Have you ever had ‘eating days’? You do everything perfectly all week, but then totally lose it on a particular day. All week you plan what you are going to stuff yourself with (that’s what it’s all about). You see your ‘eating day’ as something you’ve earned. You see fast food as something you’ve missed out on, and therefore you eat as much as you like. Never mind that it makes you feel unwell. You want to stuff yourself with what you’ve planned for and been craving. The problem is that this eating behaviour is difficult to stop. Bans in different forms create anxiety around something you’ve ‘missed out on’, and, when a chance presents itself, you go for it. Usually without being able to stop in time, and without really stopping to think. You just eat and eat.

Are you suffering from FOMO? Fear of missing out? That is the anxiety about missing out on the fun opportunity to eat what you have been denying yourself for so long.

The thinking goes something like this: ‘Hmm, a new week is about to start, I just have to take the opportunity to stuff myself with food at that party we’re going to. It’s on Saturday, and I won’t get another opportunity that weekend, because on Sunday we’re going to the children’s football match/dance show.

The pattern is that we don’t want to miss any food opportunity that comes along. We want to ‘make the most of’ every food opportunity we come across. Oh! A new restaurant I’ve never tried – I heard they have the most delicious dessert. Oh! Of course I need to give my colleague a good send-off. Oh! Of course we need to celebrate Valentine’s Day/Shrove Tuesday/Mothering Sunday. Oh! It’s summer! Let’s throw caution to the winds! Or the most common of them all: all inclusive holidaysI’ve paid my money, so I’m going to make the most of it!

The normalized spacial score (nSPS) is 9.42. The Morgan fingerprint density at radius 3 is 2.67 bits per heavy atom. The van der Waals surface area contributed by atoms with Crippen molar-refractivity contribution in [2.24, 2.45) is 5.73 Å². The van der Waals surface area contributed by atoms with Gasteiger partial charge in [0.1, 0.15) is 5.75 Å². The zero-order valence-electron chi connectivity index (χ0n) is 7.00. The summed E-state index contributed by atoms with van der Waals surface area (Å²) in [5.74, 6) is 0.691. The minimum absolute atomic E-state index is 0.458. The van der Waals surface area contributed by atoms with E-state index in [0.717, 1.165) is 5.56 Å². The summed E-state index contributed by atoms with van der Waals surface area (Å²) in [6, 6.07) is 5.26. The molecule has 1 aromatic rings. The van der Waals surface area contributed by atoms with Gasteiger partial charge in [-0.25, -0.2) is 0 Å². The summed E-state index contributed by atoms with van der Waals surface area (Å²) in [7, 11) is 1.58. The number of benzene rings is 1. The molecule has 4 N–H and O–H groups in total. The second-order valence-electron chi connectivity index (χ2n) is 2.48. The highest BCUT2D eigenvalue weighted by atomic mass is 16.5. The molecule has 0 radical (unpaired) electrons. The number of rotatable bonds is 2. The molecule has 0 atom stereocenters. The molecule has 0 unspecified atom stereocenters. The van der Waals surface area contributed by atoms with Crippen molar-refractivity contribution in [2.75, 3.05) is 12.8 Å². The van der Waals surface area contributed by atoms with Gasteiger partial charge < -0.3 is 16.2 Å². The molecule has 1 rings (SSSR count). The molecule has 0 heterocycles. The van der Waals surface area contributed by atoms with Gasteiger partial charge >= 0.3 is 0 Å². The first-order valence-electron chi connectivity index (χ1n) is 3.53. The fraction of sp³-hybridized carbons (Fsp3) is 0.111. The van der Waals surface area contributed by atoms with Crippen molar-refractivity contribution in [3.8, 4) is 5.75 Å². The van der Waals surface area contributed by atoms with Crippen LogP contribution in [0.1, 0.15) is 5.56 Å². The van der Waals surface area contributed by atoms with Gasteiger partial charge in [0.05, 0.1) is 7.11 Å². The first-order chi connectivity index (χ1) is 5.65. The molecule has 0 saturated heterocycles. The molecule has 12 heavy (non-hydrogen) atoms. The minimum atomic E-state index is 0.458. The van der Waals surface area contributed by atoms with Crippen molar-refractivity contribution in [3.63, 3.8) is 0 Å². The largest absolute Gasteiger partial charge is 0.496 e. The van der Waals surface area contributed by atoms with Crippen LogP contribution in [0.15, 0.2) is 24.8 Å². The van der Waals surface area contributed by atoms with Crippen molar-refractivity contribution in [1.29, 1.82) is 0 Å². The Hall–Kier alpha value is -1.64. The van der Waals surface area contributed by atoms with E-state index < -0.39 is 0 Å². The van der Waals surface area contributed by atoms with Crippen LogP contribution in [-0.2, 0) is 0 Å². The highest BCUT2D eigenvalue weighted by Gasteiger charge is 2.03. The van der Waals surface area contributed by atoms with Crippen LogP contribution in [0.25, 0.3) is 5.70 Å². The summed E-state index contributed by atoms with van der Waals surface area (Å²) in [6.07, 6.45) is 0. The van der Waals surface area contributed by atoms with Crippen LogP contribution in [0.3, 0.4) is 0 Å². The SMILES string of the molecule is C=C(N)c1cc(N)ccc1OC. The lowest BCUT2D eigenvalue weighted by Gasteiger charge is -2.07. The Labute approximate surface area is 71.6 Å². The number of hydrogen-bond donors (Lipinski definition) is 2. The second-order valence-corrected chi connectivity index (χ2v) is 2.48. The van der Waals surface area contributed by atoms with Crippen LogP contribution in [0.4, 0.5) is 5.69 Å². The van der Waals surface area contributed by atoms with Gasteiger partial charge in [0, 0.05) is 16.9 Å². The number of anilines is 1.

I understand the feeling and I understand the reaction. It’s OK to have that occasional celebratory cake or the ice cream at the restaurant now and then, but when the behaviour deteriorates and you are permanently feeling anxious about all the missed opportunities, then it’s time to do something about it. The problem is that if you look for missed food opportunities, you will always find them. Oh! Everyone except me orders pizza, while I have to eat my dry chicken … That’s just one example. Or that you feel sorry for yourself when you eat out with others, when everyone else keeps eating nonstop, making you feel left out. That’s also a version of FOMO. Or this: My new life starts on Monday, so I must make the most of today.

FOMO is a choice  it’s about how you interpret the situation … and make active choices. You can choose to not feel left out. You can do the opposite – pat yourself on your back, because you won’t let the situation dictate your food choices. You are in control of your food situation, not the other way around.

Focus on what you can have instead of what you are missing out on.Suddenly you will enjoy the situation – what you see, what you experience, what you feel, without adding food to the equation.

Ask yourself these questions: Am I hungry? Is it worth it? If I go without now, can I get hold of this food later? (The answer is probably yes!)

My best piece of advice regarding FOMO? Practise, practise, practise. It’s the only way to improve. Take a moment, observe the situation and your reactions. You can change your behaviour if you stop and think things through.